It seems to be a never ending story that comes out of Belarus every time an election is being held: The – it seems – life-time president Lukashenko pushes his gorillas to attack his political opponents, who are being beaten up and/or sent to prison. That is what happened a couple of days ago. This is a review that was written for the DOX Magazine some years ago. The film by Khashchevatsky has not lost its actuality.
Let me just mention one scene that demonstrates the mastership of Yuri Khashchevatsky as a filmmaker who knows how to bring forward this very simple message: There is a dictatorship in Europe, a nation called Belarus, governed through a systematically consequent spread of fear among those who are opposed to a regime that suppresses all human rights. A nation where elections are manipulated and where opponents to the President Lukashensko are taken to jail or just disappear.
The scene shows a boy being asked where his father is. I don’t know, the boy says with a photo of his father held to his chest. The camera stays at his face as he starts to cry and seeks refuge behind the back of his mother who is also holding a photo on the square where their manifestation takes place. Cut to the next scene, the same square, the same mother and child, several years later. The mother is attacked by one of the soldiers. Nothing has changed, the father Dimitri Zavadski is still missing.
There are many ways to make a political statement and there have been several films on Lukashenko and Belarus. The world is watching this place of
absurd brutality, where many – should not be forgotten – consider the president as a father like Stalin was the father in the USSR. Most of the films have been journalistic, giving us the necessary information and all the scandals. What Khashchevatsky does is something different. He is being satirical, he uses the film language to give us an almost docu-comedy, we laugh because this is just too much, this can’t be true, but it is like that – and he comments himself declaring indirectly his hope for the new generation to make the situation change.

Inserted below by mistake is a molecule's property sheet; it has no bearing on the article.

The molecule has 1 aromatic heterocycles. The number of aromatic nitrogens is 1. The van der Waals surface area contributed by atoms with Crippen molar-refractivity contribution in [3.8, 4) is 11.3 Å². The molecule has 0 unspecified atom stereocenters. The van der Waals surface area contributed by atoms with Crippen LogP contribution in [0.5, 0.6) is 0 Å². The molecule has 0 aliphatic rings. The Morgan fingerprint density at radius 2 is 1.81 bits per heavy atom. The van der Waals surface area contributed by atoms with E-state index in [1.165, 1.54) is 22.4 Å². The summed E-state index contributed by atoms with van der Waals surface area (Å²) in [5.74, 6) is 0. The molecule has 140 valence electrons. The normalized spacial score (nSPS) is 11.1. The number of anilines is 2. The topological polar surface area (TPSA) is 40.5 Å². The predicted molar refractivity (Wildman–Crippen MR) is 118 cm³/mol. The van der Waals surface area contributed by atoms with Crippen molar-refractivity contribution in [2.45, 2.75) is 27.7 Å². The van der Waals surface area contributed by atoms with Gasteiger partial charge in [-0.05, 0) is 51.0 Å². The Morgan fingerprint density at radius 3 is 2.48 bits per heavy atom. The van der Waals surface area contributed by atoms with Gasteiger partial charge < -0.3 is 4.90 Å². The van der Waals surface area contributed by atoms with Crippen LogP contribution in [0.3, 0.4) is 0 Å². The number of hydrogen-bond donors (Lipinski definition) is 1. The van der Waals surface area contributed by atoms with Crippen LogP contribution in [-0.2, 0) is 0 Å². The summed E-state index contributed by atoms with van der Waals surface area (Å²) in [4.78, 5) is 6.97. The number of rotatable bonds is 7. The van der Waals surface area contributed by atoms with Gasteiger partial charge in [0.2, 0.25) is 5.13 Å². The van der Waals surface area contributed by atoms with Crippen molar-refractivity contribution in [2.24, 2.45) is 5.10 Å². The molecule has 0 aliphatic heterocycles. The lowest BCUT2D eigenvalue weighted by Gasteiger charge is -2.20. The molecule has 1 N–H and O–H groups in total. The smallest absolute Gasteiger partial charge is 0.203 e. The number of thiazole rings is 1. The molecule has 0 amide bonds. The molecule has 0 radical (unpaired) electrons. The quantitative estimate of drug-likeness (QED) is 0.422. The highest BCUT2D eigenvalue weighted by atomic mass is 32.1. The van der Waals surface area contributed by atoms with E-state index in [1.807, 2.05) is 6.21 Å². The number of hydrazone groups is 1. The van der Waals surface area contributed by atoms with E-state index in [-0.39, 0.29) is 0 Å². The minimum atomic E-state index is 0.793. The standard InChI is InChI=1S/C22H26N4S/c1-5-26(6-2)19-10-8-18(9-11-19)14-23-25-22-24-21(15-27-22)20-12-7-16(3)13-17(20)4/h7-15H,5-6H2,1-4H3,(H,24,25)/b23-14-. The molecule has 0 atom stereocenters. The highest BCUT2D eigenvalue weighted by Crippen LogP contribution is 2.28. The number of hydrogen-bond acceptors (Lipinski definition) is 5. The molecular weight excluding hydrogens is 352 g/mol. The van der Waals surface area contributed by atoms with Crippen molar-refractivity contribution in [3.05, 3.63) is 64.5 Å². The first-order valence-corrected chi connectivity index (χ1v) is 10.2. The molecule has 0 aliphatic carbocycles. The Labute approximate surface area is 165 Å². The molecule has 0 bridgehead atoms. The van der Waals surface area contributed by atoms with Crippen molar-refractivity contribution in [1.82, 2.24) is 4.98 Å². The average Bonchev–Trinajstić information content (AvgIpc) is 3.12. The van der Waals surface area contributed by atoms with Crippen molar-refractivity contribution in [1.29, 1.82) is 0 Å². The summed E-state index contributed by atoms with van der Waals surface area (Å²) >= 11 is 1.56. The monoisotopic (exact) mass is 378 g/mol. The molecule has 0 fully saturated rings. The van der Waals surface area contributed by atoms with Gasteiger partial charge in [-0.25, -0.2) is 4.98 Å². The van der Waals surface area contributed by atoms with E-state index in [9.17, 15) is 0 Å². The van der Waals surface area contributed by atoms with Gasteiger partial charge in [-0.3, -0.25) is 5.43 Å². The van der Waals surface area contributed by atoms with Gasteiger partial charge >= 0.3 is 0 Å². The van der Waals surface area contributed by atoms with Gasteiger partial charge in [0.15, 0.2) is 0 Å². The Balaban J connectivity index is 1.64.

The title refers to the demonstrations on the Kalinovsky (the name given by the demonstrators after a Belorussian freedom fighter) Square after the election on March 19 2006 where Lukashenko ”created” his victory with up to almost 90% of the votes! You see the battle between the demonstrators and the hard beating gorilllas sent by the government. You see and hear a young girl report what she saw and experienced on the square where a tent city was build in the freezing cold weather. There are sequences from the parliament where Lukashenko observes his main opponent, Milinkevich, there is a visit to a provincial town where nothing works and desillusion reigns but where Lukashenko still is the candidate they will vote for. Newspapers with different opinions are closed, we see archive with Lukashenko declaring sympathy with Hitler – and denying having done so the next moment in the media that he controls totally. We see young people being arrested, and their parents stand in front of the prison protesting.
A decade ago the director was beaten up for making ”An Ordinary President”, it takes courage to come back with another strong and important film, an eye-opener in a powerful but also passionate and patriotic tone. The film will of course have no official screenings in Belarus, the more important it is that it goes to festivals and is being broadcast in all decent tv stations.
2007, Estonia, 58/72 mins.